NAA - N-acetyl aspartate compounds, Ino/Tau - inositol/taurine,
Cho - choline-containing compounds, CR - creatine/phosphocreatine,
Glx - glutamine/glutamate, Lipids/Lac - mobile lipids/lacate.
In order to better understanding tissue structure and biochemistry in a living organism, we are examining excised tissue using magnetic resonance. We are studying the structure of intact, excised spinal cords in very high resolution with NMR microscopy (see image below). Using methods we have developed, we are mapping the translational diffusion tensor within a spinal cord to create a complete map of restricted water motion within the tissue. This has lead to the discovery of separate water diffusion in the intracellular and extracellular spaces. Work is currently underway to study injured spinal cords with future work directed at assessing the success of schemes to effect injury repair (e.g. possible cellular transplant). In addition, we are extracting neurochemicals from excised cords to more fully understand the biochemistry of the nervous tissue, which we are able to measure in the living animal using NMR spectroscopy.
Avance 17.6 T, 89 mm bore magnet (Bruker Instruments, Inc.), measured at 750 MHz with 5 mm RF coil
Data processing with IDL (Research Systems, Inc.) and rendered with VoxelView (Vital Images, Inc.)
Multiple-slice spin echo image
TR 2500 ms, TE 16 ms, 8 averages, total time ~43 mins
Field of view; 5 x 5 x 5.76 mm
Matrix 128 x 128 x 48; Resolution, 39 x 39 x 120 microns (voxel size)
External NMR receiver coils do not provide the best coupling to the magnetic resonance signal from small tissues (like the spinal cord), which are located deep in the subject. We have successfully used specially designed coils placed around the tissue of interest in order to increase the measured signal (over a factor of 2 for the spinal cord). The coils are chronically implanted into the living subject without any external connection. The magnetic resonance signal in detected by inductive coupling to an external coil. We are working on an improved coil design to further increase the detected signal strength and to allow the examination of a range of nuclei, hence a broader view of tissue biochemistry.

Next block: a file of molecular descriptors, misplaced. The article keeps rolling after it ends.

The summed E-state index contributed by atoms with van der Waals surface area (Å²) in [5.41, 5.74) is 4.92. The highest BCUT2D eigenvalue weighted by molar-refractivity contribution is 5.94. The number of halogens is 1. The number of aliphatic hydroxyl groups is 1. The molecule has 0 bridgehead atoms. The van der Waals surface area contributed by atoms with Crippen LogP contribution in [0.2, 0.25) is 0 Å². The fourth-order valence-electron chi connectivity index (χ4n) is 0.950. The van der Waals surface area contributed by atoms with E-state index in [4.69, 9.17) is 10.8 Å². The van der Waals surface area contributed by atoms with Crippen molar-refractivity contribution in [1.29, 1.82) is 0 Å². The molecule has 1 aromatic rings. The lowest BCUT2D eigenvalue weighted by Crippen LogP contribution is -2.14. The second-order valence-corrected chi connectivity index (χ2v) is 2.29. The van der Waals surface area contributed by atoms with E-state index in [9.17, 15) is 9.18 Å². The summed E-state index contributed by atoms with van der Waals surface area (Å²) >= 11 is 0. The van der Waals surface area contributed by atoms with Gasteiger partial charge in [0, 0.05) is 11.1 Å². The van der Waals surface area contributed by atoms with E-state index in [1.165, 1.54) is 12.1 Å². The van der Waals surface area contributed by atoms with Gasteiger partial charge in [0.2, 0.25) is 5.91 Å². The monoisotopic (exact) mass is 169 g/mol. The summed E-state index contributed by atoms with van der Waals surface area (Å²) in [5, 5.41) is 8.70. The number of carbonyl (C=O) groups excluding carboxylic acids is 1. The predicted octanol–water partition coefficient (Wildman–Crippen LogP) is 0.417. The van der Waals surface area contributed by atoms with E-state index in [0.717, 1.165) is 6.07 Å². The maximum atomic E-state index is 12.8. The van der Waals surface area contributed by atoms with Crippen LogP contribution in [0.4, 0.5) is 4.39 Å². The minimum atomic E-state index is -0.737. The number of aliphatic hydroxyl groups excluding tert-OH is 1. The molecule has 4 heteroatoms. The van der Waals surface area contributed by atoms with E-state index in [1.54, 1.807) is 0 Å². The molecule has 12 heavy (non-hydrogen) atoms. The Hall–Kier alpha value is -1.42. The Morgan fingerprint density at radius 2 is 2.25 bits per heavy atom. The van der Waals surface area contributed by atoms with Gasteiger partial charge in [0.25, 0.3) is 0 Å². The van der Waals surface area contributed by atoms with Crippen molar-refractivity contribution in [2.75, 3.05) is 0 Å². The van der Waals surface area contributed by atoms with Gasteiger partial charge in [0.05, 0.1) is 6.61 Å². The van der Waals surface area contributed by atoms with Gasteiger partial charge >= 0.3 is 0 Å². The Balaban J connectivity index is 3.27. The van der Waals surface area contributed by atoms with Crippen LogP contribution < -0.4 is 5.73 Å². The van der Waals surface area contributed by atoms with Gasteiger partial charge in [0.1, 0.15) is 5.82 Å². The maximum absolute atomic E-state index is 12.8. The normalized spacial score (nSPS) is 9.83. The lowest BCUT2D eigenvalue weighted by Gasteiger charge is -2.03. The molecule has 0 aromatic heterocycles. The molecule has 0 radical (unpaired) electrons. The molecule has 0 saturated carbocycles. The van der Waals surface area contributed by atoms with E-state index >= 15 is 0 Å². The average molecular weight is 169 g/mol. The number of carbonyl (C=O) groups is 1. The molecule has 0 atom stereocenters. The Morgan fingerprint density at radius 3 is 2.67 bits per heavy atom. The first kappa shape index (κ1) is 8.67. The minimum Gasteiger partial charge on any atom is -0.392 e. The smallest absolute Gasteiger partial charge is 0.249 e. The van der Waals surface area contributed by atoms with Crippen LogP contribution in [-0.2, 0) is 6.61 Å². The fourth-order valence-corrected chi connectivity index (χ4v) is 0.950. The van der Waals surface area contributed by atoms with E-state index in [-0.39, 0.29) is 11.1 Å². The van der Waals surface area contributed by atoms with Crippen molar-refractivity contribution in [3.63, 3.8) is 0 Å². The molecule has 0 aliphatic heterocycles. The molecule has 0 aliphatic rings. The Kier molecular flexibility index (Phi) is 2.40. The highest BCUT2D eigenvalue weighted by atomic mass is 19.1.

The resolution of magnetic resonance imaging is determined by the strength of the measured signal and the gradient field produced by specialized hardware. We are developing unique radio-frequency (RF) coils for the measurement of magnetic resonance. Each project (brain, spinal cord) require unique RF coils to optimize the strength of the excised and measured NMR signal. These RF coils allow the measurement of images and spectra from excised tissue in our 14 Tesla and 17.6 Tesla NMR magnet systems and measurements of images and spectra in vivo using our 11.1 Tesla NMR magnet system. At these high magnetic fields, the NMR signal frequency is very high (470 MHz to 750 MHz) and requires careful design, produced by simulation of the electric and magnetic fields, and optimized construction techniques.
The NMR pulse sequences used to acquire data and the processing routines used to produce the images and spectra are available free to investigators who wish to use them for non-commercial purposes. Further information about our methods and hardware designs are published and information available in the following list of journal articles. To obtain information and copies of our software routines, please contact Tom Mareci at email@example.com.
Food and Drink (strong coffee and more)
Copyright 2006 University of Florida. All Rights Reserved